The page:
The MNFSA is to deter aggression by Iraq against Saudi Arabia and other friendly Arab states in the Gulf, to ensure the territorial integrity and political independence of Saudi Arabia and other members of the GCC, and to conduct exercises and training to enhance the proficiency of Saudi forces in the defense of the Kingdom.

Adequate legal basis exists under the UN Charter and UNSC resolutions for the implementation of multinational efforts. I do not believe it is necessary now for the United States to seek additional UN endorsement for the MNFSA. If I subsequently determined that further UN endorsement is required, we should ensure that any UN-led effort is acceptable to U.S. military commanders and an adequate command structure is established and operating beforehand.

In concert with the other UNSC Permanent members, I authorize U.S. participation in discussions of the UN Military Staff Committee on the MNF operation for Saudi Arabia. If such talks are initiated, they should be of lower priority than talks concerning the MNFES.

Soviet participation in the MNFSA is warranted only if the Saudis request it. If so, we should work with the Saudis to insure that the Soviet mission is acceptable to us and that Soviet forces are deployed at a distance from U.S. operations in these countries. Soviet assistance in providing lift support to others providing forces inside Saudi Arabia should be encouraged.


The MNF to enforce economic sanctions against Iraq and Kuwait is designed to bring about the withdrawal of Iraqi forces from Kuwait, and to restore Kuwait's sovereignty, independence and territorial integrity. Participating countries would seek to prevent the export of all commodities and products originating in Iraq or Kuwait, regardless of port of embarkation or transshipment point, and prevent the shipment to Iraq or Kuwait, regardless of declared port of destination or transshipment point, of any commodities or supplies whose provision to Iraq or Kuwait is contrary to UNSC Resolutions 660 and 661. These efforts should complement individual and collective compliance measures already in force.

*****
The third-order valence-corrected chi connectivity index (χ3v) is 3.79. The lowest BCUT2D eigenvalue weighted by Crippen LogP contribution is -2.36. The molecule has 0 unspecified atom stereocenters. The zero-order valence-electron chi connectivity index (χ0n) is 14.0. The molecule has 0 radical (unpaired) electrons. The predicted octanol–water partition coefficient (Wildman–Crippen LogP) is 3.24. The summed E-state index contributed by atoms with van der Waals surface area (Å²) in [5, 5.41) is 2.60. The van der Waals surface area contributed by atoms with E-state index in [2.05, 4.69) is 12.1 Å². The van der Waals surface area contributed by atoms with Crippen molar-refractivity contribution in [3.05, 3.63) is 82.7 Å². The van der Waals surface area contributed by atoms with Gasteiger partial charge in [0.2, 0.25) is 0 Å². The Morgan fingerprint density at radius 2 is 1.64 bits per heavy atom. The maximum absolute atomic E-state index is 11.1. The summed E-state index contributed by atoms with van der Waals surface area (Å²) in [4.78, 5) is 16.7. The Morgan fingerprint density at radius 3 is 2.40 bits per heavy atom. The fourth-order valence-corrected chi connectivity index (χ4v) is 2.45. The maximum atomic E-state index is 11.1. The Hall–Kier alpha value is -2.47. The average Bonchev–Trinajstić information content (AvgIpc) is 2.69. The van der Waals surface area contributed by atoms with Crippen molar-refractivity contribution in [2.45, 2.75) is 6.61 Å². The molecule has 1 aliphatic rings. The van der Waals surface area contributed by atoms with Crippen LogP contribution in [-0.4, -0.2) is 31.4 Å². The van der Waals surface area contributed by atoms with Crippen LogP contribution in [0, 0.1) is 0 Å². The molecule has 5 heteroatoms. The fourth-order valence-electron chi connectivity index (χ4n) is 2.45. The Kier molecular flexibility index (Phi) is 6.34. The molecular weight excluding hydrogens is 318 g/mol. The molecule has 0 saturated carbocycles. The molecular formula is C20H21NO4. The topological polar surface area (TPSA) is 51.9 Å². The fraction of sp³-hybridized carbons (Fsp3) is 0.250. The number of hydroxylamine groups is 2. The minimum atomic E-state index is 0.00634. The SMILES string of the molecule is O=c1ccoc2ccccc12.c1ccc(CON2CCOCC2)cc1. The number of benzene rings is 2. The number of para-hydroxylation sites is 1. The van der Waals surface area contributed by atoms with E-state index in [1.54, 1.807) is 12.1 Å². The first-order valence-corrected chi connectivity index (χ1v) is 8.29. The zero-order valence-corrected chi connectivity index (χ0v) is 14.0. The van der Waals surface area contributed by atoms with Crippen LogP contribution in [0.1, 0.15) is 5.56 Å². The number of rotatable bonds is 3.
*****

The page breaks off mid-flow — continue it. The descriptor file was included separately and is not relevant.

In accordance with Article 51 of the UN Charter and UNSC resolutions 660 and 661, I hereby direct that all imports and exports, except medicines and food for humanitarian purposes (i.e., natural disasters) bound to and from Iraq and Kuwait be intercepted immediately. I direct the Secretary of Defense to immediately organize and coordinate a multinational force as requested by the Government of Kuwait. U.S. forces, in coordination with other cooperating national forces, should take necessary action to intercept vessels on a case-by-case basis until sufficient U.S. and other forces are available for more comprehensive enforcement. I also approve the submission to Congress of a separate letter informing it of the character and basis for our intercept operations in keeping with my commitment to congressional consultations on matters of national importance. The GCC states and potential contributors to the MNFES should be notified of the implementation of the intercept operation. I also agree to Soviet participation in the MNFES.

Since the UN Charter provides the legal basis for the conduct of this operation, I do not believe it is necessary now to obtain additional UN endorsement for the MNFES. Subject to the consent of the UNSC Permanent members, I agree to allow U.S. participation in discussions of the MNFES operation for enforcing sanctions against Iraq and Kuwait by the UN Military Staff Committee.

Further Resources


Atkinson, Rick. Crusade: The Untold Story of the Persian Gulf War. Boston: Houghton Mifflin Company, 1993.

Scales, Brig. Gen. Robert H. Certain Victory: The U.S. Army in the Gulf War. Washington, D.C.: Brassey's, 1994.

Schubert, Frank, and Theresa L. Kraus. The Whirlwind War: The United States Army in Operations Desert Shield and Desert Storm. Washington, D.C.: Center of Military History, United States Army, 1994. Available online at; website home page (accessed April 4, 2003).


Lewis, David A. and Roger P. Rose. "The President, the Press, and the War-Making Power: An Analysis of Media Coverage prior to the Persian Gulf War." Presidential Studies Quarterly, 32, 2002, 559–571

Weller, Sheila. "When Mommy Came Marching Home: What Happened to the Women Who Served in the Gulf War." Redbook, January 1996, 68–75.


"Frontline: The Gulf War." Available online at; website home page (accessed April 4, 2003).

"Operation Desert Storm Ten Years After." The National Security Archives at George Washington University. Available online at; website home page (accessed April 4, 2003).